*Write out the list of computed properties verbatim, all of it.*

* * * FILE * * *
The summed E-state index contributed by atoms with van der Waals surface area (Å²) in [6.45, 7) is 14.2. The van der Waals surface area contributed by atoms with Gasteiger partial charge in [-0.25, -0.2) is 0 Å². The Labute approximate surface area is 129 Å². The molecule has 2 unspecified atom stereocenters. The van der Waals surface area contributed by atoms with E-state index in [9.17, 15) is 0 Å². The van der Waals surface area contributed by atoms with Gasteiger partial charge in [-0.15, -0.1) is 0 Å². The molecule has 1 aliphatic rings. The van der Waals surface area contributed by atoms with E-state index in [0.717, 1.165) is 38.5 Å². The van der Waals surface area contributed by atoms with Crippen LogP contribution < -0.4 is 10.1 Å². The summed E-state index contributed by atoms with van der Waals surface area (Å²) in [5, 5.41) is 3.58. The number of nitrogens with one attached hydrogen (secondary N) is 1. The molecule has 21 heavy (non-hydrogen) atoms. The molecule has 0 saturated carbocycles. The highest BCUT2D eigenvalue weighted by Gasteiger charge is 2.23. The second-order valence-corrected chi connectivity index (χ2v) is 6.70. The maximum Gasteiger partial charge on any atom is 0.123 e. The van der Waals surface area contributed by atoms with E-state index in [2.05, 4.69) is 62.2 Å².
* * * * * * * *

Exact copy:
The summed E-state index contributed by atoms with van der Waals surface area (Å²) in [6.45, 7) is 14.2. The van der Waals surface area contributed by atoms with Gasteiger partial charge in [-0.25, -0.2) is 0 Å². The Labute approximate surface area is 129 Å². The molecule has 2 unspecified atom stereocenters. The van der Waals surface area contributed by atoms with E-state index in [9.17, 15) is 0 Å². The van der Waals surface area contributed by atoms with Gasteiger partial charge in [-0.15, -0.1) is 0 Å². The molecule has 1 aliphatic rings. The van der Waals surface area contributed by atoms with E-state index in [0.717, 1.165) is 38.5 Å². The van der Waals surface area contributed by atoms with Crippen LogP contribution < -0.4 is 10.1 Å². The summed E-state index contributed by atoms with van der Waals surface area (Å²) in [5, 5.41) is 3.58. The number of nitrogens with one attached hydrogen (secondary N) is 1. The molecule has 21 heavy (non-hydrogen) atoms. The molecule has 0 saturated carbocycles. The highest BCUT2D eigenvalue weighted by Gasteiger charge is 2.23. The second-order valence-corrected chi connectivity index (χ2v) is 6.70. The maximum Gasteiger partial charge on any atom is 0.123 e. The van der Waals surface area contributed by atoms with E-state index in [2.05, 4.69) is 62.2 Å².